Humans evaluate mates by smell

It’s something that goes unnoticed. But, believe it or not, many decisions have to do with this. Humans evaluate mates by smell. has gone more unnoticed by ordinary mortals, one sense that takes on a special relevance in the matter is that of smell. Something called the Major Histocompatibility Complex (MHC) plays a role. These are genes detectable by the sense of smell, which allows the organism to discriminate between the self and the foreign.

Humans evaluate mates by smell.
Humans evaluate mates by smell.

Table of Contents

Best friends

Something happens when the MHC between two parents is very different. There is greater immune resistance to disease in the offspring that conceive. Through the smell of the person of the opposite sex we detect these differences. Thus we feel inclined to choose them as sexual or sentimental partners. The more different, the better.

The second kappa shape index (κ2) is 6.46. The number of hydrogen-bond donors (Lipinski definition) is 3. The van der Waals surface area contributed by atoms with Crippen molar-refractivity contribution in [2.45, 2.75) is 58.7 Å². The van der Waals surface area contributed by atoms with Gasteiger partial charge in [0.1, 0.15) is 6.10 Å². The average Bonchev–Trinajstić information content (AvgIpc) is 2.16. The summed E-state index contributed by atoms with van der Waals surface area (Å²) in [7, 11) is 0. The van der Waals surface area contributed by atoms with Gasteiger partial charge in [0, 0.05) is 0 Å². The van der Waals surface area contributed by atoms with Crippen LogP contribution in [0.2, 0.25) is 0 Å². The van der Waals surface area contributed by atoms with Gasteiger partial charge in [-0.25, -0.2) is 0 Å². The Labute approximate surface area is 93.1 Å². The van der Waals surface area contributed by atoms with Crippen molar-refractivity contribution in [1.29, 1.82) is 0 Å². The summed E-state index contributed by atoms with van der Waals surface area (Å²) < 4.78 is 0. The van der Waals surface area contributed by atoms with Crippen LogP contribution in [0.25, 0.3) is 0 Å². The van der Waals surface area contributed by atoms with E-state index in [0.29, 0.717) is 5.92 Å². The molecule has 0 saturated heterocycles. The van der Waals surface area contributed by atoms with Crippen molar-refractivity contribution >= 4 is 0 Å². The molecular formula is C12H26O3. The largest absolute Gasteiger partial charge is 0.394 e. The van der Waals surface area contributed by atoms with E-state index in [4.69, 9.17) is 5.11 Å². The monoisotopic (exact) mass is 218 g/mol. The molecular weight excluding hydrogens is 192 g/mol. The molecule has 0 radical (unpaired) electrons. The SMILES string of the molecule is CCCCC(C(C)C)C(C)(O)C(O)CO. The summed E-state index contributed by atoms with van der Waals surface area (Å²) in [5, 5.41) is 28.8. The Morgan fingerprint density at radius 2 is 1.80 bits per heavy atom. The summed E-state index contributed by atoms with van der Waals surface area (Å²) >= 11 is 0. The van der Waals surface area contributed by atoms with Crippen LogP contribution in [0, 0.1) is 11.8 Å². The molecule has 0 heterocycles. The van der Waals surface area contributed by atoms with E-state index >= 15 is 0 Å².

but what about friendship? A study entitled There is chemistry in social chemistry was devoted to the subject. He says that people with similar body odors are more likely to be friends.

An electronic nose was designed that analyzes similarities between body odors. The Weizmann Institute of Science in Israel organizes the study. It is led by Inbal Ravreby. He was able to predict which strangers would be more likely to bond by interacting socially.

We use smell more than we think we do.
We use our sense of smell more than we think we do.

Tracking smells

The results say that humans evaluate mates by smell. But there is more. There are reports of people suffering from olfactory loss. These will be more likely to experience impairments in their social relationships. It is corroborated that social chemosignaling is shown to be impaired in some people with autism spectrum disorder. “We are more like other mammals than we think. Olfaction plays a much more obvious and primordial role,” the authors state. “This message is important. It leads us to a deeper understanding of human behavior. Moreover, it may point toward new olfaction-based avenues for intervention in deteriorating social relationships,” they conclude.

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